Early opening of Argentina’s northern squid sector returns low yields

Apr, 05, 2019 Posted by datamarnews

Week 201915

The squid fleet has gathered in the northern squid sector a month earlier than usual after Argentina’s Federal Fisheries Council (CFP) decided to open the area from April 1. However, the turnover in the northern sector this week does not seem to have favored the fishermen, with reports of most boats catching between 2 and 12 tons per vessel per day. Whereas, “In January and February, vessels were catching 40-50t a day, near S46-S47 degrees latitude. The catch was good,” President of the Argentine chamber of shipowners said.

DatamarNews reported earlier this week that opening the northern management unit early each year on April 1 instead of May 1, allows better use of the Buenos Aires-Nor-Patagonic sub-stock (SBNP) “before it completes its migration to deeper waters making it difficult for the fleet to catch.”

According to Undercurrent News, the South American country may call an early end of illex squid fishing season. The president of squid fishing firm Pesquera Buenavista said squid jiggers have had little-to-no luck in catching Argentine shortfin squid in the country’s exclusive economic zone after a patch of wet and cold weather in March.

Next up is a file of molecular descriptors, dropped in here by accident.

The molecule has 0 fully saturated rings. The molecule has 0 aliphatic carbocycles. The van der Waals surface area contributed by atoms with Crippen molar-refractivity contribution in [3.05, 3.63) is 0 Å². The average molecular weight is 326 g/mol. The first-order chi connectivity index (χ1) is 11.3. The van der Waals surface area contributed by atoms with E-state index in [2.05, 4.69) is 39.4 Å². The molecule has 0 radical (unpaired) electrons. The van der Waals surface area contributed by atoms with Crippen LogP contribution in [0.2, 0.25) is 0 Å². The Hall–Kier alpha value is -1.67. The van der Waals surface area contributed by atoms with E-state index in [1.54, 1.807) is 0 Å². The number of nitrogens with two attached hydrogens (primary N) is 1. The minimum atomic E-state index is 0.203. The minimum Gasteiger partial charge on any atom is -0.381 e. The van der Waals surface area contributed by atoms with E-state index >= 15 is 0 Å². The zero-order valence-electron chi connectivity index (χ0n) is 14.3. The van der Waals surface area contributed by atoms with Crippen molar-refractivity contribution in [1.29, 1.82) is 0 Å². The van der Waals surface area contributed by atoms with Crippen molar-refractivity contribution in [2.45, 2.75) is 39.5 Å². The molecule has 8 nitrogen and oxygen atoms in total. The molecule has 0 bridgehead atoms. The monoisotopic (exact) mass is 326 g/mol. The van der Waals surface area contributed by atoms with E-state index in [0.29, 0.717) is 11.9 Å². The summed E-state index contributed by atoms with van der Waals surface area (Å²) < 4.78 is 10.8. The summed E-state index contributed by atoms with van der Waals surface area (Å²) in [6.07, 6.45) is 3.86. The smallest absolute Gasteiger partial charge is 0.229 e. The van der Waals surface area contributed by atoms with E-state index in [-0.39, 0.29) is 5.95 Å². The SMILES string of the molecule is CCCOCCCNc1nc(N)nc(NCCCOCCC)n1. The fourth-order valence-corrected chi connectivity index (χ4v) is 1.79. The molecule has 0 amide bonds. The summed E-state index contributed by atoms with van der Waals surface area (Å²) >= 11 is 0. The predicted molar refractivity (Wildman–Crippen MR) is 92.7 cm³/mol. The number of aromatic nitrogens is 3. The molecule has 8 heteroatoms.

On April 3, Marine Traffic’s AIS (Automatic identification system) data showed about 80 to 90 vessels are still fishing on the high seas off the coast of Argentina.

The Undersecretariat of Fisheries reported 82,743 tons of illex landings in the first quarter until March 28, 2019. The March catch reached 15,350.9 tons with the highest yields in February at 44,002.8 tons.

On a good note, squid catch trend this year is pretty similar to that of 2018; however, the price per ton is higher compared to last year, at US$2,300 per ton.

In terms of port throughput, the Port of Deseado was the winning port in the first quarter of 2019, receiving 35,911 tons of the catch, followed by Mar del Plata (24,644.2 tons), Madryn (16,837.2 tons) and Comodoro Rivadavia (2,568.9 tons).

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